6. The third party doctrine is badly shaken but still intact. One of the principal arguments supporting the government’s position in Riley was the claim that under the third party doctrine, most of the information held in cell phones carries no reasonable expectation of privacy because it has been voluntarily turned over to a third party intermediary. Riley reinforces the counterargument that such information can be intensely personal and that we do not expect it to be broadcast to the whole world. But in a Fourth Amendment framework, the crucial point in Riley (a point stressed in footnote 1 of the opinion) was the way the police got the information – by manipulating the arrestee’s phone. Even before Katz held that oral communication is protected by the Fourth Amendment, the law was clear that government could not use conversations overheard by trespassing on private property. Such conversations, even if unprotected in themselves, were the tainted fruit of an unwarranted search. Bank records cannot be used if found on a desk during an illegal search of the home, but police can get them without a warrant or probable cause, simply by going directly to the bank. At bottom, Riley shows the Court’s full appreciation of the threat posed by unrestricted government access to digital files, and this may ultimately prove to be its most important legacy. But the logic of the third-party doctrine still will have to be tackled head-on in situations where police get information directly from an intermediary like an internet service provider or a cloud computing service.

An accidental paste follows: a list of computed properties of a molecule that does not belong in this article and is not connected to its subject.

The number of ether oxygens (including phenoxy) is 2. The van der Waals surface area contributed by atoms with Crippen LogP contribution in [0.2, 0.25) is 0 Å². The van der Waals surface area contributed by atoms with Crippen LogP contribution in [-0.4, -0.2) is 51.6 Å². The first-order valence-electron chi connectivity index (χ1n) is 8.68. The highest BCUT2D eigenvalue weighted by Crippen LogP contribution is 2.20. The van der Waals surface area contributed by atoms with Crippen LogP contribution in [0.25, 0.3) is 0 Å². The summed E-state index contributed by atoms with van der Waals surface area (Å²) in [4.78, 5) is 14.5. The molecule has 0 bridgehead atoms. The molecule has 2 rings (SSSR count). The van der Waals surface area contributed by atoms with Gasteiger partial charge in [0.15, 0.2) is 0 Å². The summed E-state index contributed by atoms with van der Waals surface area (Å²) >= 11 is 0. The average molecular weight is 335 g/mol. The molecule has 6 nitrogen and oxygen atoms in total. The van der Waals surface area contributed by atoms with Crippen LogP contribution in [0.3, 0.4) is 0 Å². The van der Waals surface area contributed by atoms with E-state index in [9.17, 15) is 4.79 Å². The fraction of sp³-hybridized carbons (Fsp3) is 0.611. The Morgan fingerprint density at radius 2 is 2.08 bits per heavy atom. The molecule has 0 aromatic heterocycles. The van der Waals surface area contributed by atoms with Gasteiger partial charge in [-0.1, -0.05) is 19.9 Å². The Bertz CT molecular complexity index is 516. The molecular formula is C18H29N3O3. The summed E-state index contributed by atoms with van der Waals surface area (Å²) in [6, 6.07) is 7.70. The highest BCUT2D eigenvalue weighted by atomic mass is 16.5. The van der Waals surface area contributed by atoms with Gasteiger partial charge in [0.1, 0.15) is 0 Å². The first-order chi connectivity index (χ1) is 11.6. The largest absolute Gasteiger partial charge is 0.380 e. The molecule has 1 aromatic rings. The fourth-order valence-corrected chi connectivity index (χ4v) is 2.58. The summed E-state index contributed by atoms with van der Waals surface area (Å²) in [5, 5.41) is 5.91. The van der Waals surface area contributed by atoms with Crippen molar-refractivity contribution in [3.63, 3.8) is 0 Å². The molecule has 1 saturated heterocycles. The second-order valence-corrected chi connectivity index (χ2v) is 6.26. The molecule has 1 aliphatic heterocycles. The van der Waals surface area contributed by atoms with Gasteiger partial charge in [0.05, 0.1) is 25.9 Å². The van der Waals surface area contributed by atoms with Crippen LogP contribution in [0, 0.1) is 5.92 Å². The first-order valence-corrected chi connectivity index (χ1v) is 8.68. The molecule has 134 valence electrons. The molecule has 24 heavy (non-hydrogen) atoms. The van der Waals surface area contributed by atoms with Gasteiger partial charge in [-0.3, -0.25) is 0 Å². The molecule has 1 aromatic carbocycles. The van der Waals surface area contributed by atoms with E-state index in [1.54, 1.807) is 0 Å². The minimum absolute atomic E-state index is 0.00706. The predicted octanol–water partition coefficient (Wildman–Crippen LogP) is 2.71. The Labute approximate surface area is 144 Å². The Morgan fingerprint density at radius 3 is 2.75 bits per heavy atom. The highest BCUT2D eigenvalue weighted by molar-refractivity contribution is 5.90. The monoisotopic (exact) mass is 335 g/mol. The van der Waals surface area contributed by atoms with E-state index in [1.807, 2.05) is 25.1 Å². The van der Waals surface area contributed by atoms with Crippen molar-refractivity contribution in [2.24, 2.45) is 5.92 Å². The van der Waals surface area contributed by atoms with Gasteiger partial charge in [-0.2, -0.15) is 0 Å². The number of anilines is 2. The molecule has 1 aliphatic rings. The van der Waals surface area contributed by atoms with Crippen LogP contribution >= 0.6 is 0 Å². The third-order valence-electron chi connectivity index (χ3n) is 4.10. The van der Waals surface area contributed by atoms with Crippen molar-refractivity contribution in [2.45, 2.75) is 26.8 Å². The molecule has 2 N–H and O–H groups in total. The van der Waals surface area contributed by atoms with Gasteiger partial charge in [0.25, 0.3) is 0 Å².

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About the Author

is the Robert B. McKay Professor of Law at New York University Law School.